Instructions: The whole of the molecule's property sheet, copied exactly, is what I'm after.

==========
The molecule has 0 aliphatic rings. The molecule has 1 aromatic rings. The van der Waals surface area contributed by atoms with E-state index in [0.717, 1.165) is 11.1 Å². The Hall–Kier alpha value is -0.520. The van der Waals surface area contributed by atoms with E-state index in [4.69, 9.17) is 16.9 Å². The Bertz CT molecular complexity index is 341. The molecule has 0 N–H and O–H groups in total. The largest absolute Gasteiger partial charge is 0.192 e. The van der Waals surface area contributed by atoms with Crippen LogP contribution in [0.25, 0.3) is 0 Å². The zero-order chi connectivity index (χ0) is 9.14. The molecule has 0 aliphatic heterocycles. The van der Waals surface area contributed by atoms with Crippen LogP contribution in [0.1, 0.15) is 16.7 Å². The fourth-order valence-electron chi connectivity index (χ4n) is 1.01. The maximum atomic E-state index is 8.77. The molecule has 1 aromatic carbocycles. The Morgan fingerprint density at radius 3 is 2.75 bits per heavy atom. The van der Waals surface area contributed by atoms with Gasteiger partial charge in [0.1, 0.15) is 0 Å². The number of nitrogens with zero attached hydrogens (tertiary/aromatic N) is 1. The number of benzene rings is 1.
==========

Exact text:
The molecule has 0 aliphatic rings. The molecule has 1 aromatic rings. The van der Waals surface area contributed by atoms with E-state index in [0.717, 1.165) is 11.1 Å². The Hall–Kier alpha value is -0.520. The van der Waals surface area contributed by atoms with E-state index in [4.69, 9.17) is 16.9 Å². The Bertz CT molecular complexity index is 341. The molecule has 0 N–H and O–H groups in total. The largest absolute Gasteiger partial charge is 0.192 e. The van der Waals surface area contributed by atoms with Crippen LogP contribution in [0.25, 0.3) is 0 Å². The zero-order chi connectivity index (χ0) is 9.14. The molecule has 0 aliphatic heterocycles. The van der Waals surface area contributed by atoms with Crippen LogP contribution in [0.1, 0.15) is 16.7 Å². The fourth-order valence-electron chi connectivity index (χ4n) is 1.01. The maximum atomic E-state index is 8.77. The molecule has 1 aromatic carbocycles. The Morgan fingerprint density at radius 3 is 2.75 bits per heavy atom. The van der Waals surface area contributed by atoms with Gasteiger partial charge in [0.1, 0.15) is 0 Å². The number of nitrogens with zero attached hydrogens (tertiary/aromatic N) is 1. The number of benzene rings is 1.